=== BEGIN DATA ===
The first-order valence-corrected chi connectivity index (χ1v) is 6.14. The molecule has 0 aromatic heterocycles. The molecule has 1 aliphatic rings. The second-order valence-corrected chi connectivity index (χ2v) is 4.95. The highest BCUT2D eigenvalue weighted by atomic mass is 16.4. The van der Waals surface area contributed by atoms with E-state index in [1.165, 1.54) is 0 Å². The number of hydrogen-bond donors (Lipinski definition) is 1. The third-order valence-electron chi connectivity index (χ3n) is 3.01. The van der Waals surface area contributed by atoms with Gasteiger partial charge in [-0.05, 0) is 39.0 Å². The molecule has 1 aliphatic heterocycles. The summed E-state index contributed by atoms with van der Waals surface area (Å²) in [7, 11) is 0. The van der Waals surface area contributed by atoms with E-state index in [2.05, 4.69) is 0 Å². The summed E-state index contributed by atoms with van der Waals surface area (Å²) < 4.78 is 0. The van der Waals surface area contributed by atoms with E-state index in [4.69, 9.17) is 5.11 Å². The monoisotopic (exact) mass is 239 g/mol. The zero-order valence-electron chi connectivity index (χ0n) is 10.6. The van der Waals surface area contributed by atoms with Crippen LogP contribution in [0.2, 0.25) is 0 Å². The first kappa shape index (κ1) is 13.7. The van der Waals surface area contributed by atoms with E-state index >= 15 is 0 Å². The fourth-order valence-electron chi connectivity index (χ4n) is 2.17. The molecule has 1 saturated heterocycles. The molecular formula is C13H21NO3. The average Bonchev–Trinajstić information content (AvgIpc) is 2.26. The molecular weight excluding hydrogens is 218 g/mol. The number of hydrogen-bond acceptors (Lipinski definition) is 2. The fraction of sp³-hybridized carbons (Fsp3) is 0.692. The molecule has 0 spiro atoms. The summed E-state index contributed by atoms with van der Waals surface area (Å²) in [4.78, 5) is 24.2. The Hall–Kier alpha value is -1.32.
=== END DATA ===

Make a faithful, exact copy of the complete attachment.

The first-order valence-corrected chi connectivity index (χ1v) is 6.14. The molecule has 0 aromatic heterocycles. The molecule has 1 aliphatic rings. The second-order valence-corrected chi connectivity index (χ2v) is 4.95. The highest BCUT2D eigenvalue weighted by atomic mass is 16.4. The van der Waals surface area contributed by atoms with E-state index in [1.165, 1.54) is 0 Å². The number of hydrogen-bond donors (Lipinski definition) is 1. The third-order valence-electron chi connectivity index (χ3n) is 3.01. The van der Waals surface area contributed by atoms with Gasteiger partial charge in [-0.05, 0) is 39.0 Å². The molecule has 1 aliphatic heterocycles. The summed E-state index contributed by atoms with van der Waals surface area (Å²) in [7, 11) is 0. The van der Waals surface area contributed by atoms with E-state index in [2.05, 4.69) is 0 Å². The summed E-state index contributed by atoms with van der Waals surface area (Å²) < 4.78 is 0. The van der Waals surface area contributed by atoms with E-state index in [4.69, 9.17) is 5.11 Å². The monoisotopic (exact) mass is 239 g/mol. The zero-order valence-electron chi connectivity index (χ0n) is 10.6. The van der Waals surface area contributed by atoms with Crippen LogP contribution in [0.2, 0.25) is 0 Å². The first kappa shape index (κ1) is 13.7. The van der Waals surface area contributed by atoms with E-state index >= 15 is 0 Å². The fourth-order valence-electron chi connectivity index (χ4n) is 2.17. The molecule has 1 saturated heterocycles. The molecular formula is C13H21NO3. The average Bonchev–Trinajstić information content (AvgIpc) is 2.26. The molecular weight excluding hydrogens is 218 g/mol. The number of hydrogen-bond acceptors (Lipinski definition) is 2. The fraction of sp³-hybridized carbons (Fsp3) is 0.692. The molecule has 0 spiro atoms. The summed E-state index contributed by atoms with van der Waals surface area (Å²) in [4.78, 5) is 24.2. The Hall–Kier alpha value is -1.32.